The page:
Kevin Green/News-Journal Photo
Daingerfield High School senior Kaneious Holloman rolls out a pie crust after mixing the ingredients Tuesday at the school.
Posted: Wednesday, May 12, 2010 7:36 am
By Sondra Fowler Special to the News-Journal
DAINGERFIELD — He burned his first pancakes when he was 7 years old, but he’s still in the kitchen.
Since childhood, Kaneious Holloman — Kane to his friends — says he’s cooked for “family reunions, gatherings, picnics and get-togethers.”
Everyone benefited. Next, the world.
The Daingerfield High School senior has been accepted into the celebrated Le Cordon Bleu School in Dallas. He begins July 7.
“I love to cook,” he said. “It makes people happy.”
His grandparents, Jimmy and Yvonne Lawton of Cason, had fun in the kitchen and encouraged young Kane to join in. He quickly advanced to brisket, fried catfish, ribs and smoked sausage.
His favorite meal? “Smoked pork barbecue ribs, marinated and cooked in foil surrounded by peppers, onions and Kraft Honey Barbecue sauce,” he said.
“I keep the chimney halfway cracked and the side door open so the smoke will rotate over the meat. It takes about three to three-and-a-half-hours to cook three pounds, because you cook it slowly and thoroughly — you don’t want rare pork.”
At an early age, he stayed glued to TV’s Food Network to learn, and discovered the elite, 100-year-old culinary arts school.
“Sports are not my passion,” admitted the strapping starting defensive end for the back-to-back state champion Tiger team. “I played football for fun, as a motivator to keep my grades up, and the teamwork.” He proudly wears two state championship rings, one on each hand.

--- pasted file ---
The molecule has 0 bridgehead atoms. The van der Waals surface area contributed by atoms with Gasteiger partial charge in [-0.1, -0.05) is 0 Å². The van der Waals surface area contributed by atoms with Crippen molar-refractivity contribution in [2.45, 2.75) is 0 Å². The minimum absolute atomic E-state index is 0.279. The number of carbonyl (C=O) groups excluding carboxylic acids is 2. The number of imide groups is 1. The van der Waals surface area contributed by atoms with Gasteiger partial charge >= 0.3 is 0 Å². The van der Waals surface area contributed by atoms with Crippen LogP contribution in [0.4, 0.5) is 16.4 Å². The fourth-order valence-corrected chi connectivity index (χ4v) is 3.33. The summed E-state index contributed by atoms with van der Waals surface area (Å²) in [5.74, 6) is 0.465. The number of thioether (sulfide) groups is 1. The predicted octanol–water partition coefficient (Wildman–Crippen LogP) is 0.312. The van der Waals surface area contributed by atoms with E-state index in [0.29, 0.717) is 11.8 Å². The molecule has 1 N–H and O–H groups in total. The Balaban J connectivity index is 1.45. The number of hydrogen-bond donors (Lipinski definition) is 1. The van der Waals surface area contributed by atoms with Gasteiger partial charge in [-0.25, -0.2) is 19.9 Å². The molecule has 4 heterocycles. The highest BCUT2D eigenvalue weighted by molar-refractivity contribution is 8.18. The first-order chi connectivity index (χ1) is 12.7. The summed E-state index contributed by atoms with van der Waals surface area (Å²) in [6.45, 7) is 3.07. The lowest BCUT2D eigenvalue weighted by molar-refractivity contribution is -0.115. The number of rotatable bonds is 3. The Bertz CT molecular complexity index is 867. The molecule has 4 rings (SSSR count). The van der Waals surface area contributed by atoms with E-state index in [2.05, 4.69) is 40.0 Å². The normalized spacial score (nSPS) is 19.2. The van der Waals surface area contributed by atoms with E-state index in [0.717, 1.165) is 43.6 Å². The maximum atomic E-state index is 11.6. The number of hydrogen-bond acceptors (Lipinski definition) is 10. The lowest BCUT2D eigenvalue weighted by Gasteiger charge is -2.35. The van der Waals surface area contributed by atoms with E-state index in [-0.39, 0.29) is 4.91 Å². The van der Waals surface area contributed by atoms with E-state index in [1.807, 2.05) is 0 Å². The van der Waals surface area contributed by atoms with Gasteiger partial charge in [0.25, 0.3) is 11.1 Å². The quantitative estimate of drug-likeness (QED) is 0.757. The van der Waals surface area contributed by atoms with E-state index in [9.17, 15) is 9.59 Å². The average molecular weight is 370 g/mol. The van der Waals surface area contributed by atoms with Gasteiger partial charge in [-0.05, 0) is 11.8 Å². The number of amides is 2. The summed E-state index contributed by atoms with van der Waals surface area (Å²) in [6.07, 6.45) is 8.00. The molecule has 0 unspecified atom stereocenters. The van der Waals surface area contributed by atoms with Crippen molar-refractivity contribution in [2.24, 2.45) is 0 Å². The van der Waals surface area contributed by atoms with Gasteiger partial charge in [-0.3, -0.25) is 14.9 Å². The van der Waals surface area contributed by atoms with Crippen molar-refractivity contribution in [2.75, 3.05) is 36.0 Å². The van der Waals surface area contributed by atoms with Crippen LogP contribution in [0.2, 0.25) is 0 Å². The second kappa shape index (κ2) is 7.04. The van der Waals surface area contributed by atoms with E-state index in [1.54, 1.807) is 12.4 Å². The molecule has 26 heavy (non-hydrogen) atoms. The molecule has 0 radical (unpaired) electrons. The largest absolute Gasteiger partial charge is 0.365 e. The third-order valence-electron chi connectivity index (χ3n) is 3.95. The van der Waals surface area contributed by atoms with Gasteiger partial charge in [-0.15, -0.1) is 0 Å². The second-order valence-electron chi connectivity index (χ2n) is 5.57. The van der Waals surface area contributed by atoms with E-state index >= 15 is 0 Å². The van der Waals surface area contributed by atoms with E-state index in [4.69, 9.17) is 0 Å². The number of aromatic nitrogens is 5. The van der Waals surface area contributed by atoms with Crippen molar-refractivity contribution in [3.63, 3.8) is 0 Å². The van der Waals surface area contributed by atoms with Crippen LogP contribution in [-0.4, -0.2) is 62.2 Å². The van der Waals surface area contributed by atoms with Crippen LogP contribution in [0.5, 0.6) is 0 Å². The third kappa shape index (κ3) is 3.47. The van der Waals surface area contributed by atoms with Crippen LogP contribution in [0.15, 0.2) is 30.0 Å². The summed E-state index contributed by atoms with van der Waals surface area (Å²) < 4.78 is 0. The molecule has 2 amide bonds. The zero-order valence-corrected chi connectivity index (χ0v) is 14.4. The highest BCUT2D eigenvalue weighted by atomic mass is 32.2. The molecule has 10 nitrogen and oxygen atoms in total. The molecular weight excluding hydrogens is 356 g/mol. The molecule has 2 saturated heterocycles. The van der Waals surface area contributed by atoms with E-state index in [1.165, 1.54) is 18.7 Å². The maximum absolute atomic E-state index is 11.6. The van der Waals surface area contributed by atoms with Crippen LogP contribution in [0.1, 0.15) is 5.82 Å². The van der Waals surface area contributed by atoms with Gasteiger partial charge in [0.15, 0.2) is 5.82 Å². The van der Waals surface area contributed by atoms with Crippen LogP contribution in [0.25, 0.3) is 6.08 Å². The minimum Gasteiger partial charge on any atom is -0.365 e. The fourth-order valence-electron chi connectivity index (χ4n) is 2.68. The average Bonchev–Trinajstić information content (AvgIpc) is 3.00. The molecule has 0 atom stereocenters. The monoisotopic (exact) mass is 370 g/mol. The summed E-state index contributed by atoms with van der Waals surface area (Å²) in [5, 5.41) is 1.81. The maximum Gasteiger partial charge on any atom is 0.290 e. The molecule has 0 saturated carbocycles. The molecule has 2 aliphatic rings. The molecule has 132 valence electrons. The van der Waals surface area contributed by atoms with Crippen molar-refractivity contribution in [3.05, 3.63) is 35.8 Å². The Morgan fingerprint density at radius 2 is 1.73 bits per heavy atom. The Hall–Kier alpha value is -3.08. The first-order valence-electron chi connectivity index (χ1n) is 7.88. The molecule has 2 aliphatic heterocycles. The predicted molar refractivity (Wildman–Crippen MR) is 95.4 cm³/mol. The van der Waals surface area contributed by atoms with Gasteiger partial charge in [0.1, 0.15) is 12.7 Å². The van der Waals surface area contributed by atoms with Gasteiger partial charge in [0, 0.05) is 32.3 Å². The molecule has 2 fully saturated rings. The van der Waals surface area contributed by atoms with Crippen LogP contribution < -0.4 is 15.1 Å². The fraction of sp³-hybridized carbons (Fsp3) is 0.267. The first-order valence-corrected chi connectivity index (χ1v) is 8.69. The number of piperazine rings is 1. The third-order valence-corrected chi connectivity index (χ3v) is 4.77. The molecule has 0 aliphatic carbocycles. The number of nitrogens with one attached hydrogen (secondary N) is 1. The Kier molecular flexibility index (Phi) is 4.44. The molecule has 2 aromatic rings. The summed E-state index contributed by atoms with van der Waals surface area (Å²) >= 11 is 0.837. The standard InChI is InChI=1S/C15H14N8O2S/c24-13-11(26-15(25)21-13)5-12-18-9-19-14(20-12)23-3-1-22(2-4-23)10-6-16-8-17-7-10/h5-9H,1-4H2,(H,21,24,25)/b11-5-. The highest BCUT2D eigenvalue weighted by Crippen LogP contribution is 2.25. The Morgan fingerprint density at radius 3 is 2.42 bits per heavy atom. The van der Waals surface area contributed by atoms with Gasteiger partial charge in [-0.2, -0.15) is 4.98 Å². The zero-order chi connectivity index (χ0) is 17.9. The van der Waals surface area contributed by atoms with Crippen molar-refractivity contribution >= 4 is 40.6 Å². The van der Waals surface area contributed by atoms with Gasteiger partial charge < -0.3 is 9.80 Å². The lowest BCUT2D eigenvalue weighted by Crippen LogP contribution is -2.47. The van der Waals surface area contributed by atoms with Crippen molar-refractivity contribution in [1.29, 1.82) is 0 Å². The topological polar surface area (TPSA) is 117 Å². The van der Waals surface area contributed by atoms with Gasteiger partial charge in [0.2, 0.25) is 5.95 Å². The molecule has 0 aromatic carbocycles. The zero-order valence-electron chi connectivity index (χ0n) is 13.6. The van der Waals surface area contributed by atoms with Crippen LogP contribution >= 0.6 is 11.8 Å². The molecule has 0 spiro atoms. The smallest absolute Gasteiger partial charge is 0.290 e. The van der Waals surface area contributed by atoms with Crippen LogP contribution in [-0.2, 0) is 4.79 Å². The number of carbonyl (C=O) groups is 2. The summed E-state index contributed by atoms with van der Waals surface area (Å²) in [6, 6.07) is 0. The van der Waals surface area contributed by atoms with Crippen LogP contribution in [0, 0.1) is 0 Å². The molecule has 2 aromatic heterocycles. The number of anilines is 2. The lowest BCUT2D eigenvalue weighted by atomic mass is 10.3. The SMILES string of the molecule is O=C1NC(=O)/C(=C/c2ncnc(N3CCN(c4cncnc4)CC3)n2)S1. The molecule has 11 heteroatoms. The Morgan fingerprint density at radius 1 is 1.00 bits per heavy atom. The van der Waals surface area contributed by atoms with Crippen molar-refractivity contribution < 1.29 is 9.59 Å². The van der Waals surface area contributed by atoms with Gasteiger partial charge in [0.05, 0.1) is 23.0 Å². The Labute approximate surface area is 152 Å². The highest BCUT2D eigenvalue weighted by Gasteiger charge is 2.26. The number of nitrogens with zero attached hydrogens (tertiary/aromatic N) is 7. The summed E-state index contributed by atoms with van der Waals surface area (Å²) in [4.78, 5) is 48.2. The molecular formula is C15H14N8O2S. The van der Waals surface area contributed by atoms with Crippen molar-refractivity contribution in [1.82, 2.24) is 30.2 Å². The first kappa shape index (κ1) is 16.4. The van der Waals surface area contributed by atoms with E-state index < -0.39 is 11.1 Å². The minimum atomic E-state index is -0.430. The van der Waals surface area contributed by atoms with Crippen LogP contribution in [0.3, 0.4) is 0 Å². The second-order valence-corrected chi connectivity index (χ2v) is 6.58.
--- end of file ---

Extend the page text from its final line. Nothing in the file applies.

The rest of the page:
The rings were quite the conversation pieces when he visited Le Cordon Bleu in February. “They called them my 'Super Bowl’ rings,” he said, “and they welcomed me with open arms. It was very exciting.”
Kane, also a library aide, said football taught him “to give 100 percent — if not 100 percent, then 110 percent.”
With a large supportive family — some of whom live in Dallas — he’s glad he will not be totally on his own, although for convenience, he will have an apartment around the corner from the school.
For now, Kane is focused on high school graduation and the one-and-a-half years of course work ahead of him. Even more importantly, he is scraping together the enrollment fee — a hefty five-figure number. Family support, scholarships and several loans, one available through the school, will help. But after graduation, he will have a large debt.
“They say that if I do well, I will likely have a job waiting,” he said. His sights are set at the top: chef of a five-star restaurant. “I know there will be a lot of work and many jobs before that, but it’s my dream.”
Part of his curriculum will be working in the school’s restaurants, which are open to the public.
After graduating, possible positions are many and varied, depending on ambition, education and drive. A graduate can advance to master chef, food stylist, confectioner, pastry chef, chocolatier, caterer and research chef, to name a few. Destinations are just as broad: restaurants, hotels, resorts, cruise ships, country clubs, convention centers, corporations, schools and hospitals.
Recent grads include restaurant owners, personal chefs, resort chefs and organic caterers. One is an executive chef for the Minnesota Vikings, another a special assistant to California Gov. Arnold Schwarzenegger. Others work at Disney, MGM, Hyatt, Hilton, Target, Whole Foods and Aramark. Another appeared on “Iron Chef America” and won the competition.
He recently received more encouragement from Daingerfield’s Greer Farm Chef Eva Greer at the high school’s career day.
If his high school record is indicative, Kane will rise to the top.
His grades, character and attitude already have won him the high school’s “Principal Award” — its highest honor — for leadership, academic standing and integrity. He gives credit to his grandparents, Coach Barry Bowman and his church, Faith Temple, which he’s attended since birth.
“I try,” he said, with a grin.